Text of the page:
CBS Corp. capped several weeks of mostly dour financial results at media companies, swinging to a loss of $55.3 million last quarter from a $244 million profit the year before.
Revenue eased to $3.16 billion from $3.65 billion. And the soft numbers, driven in part by a weak ad market, hit even as the CBS network is having its best season in years.
However, CBS chief Leslie Moonves sees some sunshine breaking through the gloom. During Thursday’s earnings conference call, he echoed remarks made Wednesday by News Corp. topper Rupert Murdoch and by other media execs in recent weeks. Amid the bleak numbers from the first quarter, top brass are accentuating the positive signs of an uptick in ad spending as the Big Four nets prep for their upfront fall sked presentations to Madison Avenue later this month.
“Fortunately, we feel it’s starting to turn,” Moonves said of the ad market. “We are seeing early signs of improvement in the advertising marketplace, both locally and nationally … (although) it’s premature to call it a recovery,” he said.
With its 29 TV stations and 134 radio stations, CBS is particularly exposed to local advertising, which has been among the hardest-hit ad sectors.
Moonves noted that year-on-year comparisons for CBS Corp. overall were particularly difficult last quarter given a number of factors that buoyed results the year before: record political ad spending; the writers strike, which lowered production costs; and a nice bump when CBS took over international distribution of the “CSI” franchise from the now-defunct Alliance Atlantis.
As a result, the first quarter will likely be the low point of the year for CBS, he said.
Moonves and chief financial officer Fred Reynolds promised an uptick in the second half, driven in part by a strong slate of shows heading into syndication, including dramas “Ghost Whisperer” and “Criminal Minds,” the effect of cost reductions made last year and the early signs of an improving ad market.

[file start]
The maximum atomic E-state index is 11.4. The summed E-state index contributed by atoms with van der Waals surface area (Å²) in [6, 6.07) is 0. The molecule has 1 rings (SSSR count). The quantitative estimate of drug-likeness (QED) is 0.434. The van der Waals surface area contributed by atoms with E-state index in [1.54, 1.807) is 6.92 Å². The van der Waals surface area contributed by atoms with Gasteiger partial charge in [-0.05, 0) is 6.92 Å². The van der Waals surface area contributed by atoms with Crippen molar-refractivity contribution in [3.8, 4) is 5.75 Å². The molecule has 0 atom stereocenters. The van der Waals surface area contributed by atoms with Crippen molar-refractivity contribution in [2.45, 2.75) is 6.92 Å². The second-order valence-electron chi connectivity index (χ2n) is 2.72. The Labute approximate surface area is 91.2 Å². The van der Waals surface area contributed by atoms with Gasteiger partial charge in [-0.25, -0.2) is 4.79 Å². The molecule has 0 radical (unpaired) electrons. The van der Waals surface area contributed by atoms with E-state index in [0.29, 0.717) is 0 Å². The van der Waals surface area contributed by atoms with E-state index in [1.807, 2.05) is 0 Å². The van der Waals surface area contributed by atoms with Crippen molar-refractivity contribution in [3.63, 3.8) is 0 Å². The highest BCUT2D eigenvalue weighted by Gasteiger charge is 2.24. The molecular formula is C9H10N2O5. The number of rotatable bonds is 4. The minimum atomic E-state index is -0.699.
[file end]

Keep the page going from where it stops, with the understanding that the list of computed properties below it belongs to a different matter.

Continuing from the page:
They predicted that full-year operating income would be in the range of $1.725 billion to $1.925 billion.
CBS shares closed up 1% Thursday at $8.06. But they were down in after-hours trading following the financial results, which were announced after the market closed.
Television revenues for the first quarter of 2009 decreased 12% to $2.23 billion. Ad sales fell 15%.
Operating income for the division — which includes the Eye network, the CBS television stations, studios and distribution, Showtime Networks and CBS College Sports Network — fell 54% to $185 million. Affiliate fees rose 9%.
Home entertainment revenue surged nearly 70% to $62.7 million. Moonves said the home market appears to be holding up better for TV shows than for feature films.
CBS Radio revenues were down 29% to $260 million. Profit plunged to $44 million from $115 million.
Outdoor revenues decreased 24% to $380 million. The division swung to a loss of $38 million from a profit of $44 million the year before.
At CBS Interactive, revenue rose to $134 million from $53 million, reflecting the acquisition of CNET. Losses widened to $11.6 million from $2.7 million.
Simon & Schuster revenues dropped 20% to $161.7 million. The publisher lost $2.1 million vs. a profit of $14.6 million the year before.